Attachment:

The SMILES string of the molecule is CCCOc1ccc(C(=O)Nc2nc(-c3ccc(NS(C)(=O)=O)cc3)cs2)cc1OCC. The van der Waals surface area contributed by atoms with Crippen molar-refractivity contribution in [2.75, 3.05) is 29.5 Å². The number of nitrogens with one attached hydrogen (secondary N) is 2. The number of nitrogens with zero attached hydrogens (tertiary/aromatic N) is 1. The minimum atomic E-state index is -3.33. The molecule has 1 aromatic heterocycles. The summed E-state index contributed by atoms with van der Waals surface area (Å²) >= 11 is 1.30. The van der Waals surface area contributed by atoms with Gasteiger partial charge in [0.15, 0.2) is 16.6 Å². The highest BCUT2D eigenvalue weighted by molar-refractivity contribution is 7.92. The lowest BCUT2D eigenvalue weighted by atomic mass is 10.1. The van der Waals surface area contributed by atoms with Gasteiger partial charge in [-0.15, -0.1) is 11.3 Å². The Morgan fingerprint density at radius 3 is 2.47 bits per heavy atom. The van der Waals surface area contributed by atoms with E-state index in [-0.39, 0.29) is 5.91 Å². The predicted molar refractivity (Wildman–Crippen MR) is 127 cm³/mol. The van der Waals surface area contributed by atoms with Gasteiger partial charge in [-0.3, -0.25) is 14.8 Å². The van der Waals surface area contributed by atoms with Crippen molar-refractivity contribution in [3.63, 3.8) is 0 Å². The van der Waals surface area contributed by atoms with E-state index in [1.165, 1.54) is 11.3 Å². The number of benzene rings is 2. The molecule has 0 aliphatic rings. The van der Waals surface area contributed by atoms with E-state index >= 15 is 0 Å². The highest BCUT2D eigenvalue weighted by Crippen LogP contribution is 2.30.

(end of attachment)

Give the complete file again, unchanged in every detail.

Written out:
The SMILES string of the molecule is CCCOc1ccc(C(=O)Nc2nc(-c3ccc(NS(C)(=O)=O)cc3)cs2)cc1OCC. The van der Waals surface area contributed by atoms with Crippen molar-refractivity contribution in [2.75, 3.05) is 29.5 Å². The number of nitrogens with one attached hydrogen (secondary N) is 2. The number of nitrogens with zero attached hydrogens (tertiary/aromatic N) is 1. The minimum atomic E-state index is -3.33. The molecule has 1 aromatic heterocycles. The summed E-state index contributed by atoms with van der Waals surface area (Å²) >= 11 is 1.30. The van der Waals surface area contributed by atoms with Gasteiger partial charge in [0.15, 0.2) is 16.6 Å². The highest BCUT2D eigenvalue weighted by molar-refractivity contribution is 7.92. The lowest BCUT2D eigenvalue weighted by atomic mass is 10.1. The van der Waals surface area contributed by atoms with Gasteiger partial charge in [-0.15, -0.1) is 11.3 Å². The Morgan fingerprint density at radius 3 is 2.47 bits per heavy atom. The van der Waals surface area contributed by atoms with E-state index in [-0.39, 0.29) is 5.91 Å². The predicted molar refractivity (Wildman–Crippen MR) is 127 cm³/mol. The van der Waals surface area contributed by atoms with Gasteiger partial charge in [-0.3, -0.25) is 14.8 Å². The van der Waals surface area contributed by atoms with Crippen molar-refractivity contribution in [3.63, 3.8) is 0 Å². The van der Waals surface area contributed by atoms with E-state index in [1.165, 1.54) is 11.3 Å². The number of benzene rings is 2. The molecule has 0 aliphatic rings. The van der Waals surface area contributed by atoms with E-state index >= 15 is 0 Å². The highest BCUT2D eigenvalue weighted by Crippen LogP contribution is 2.30.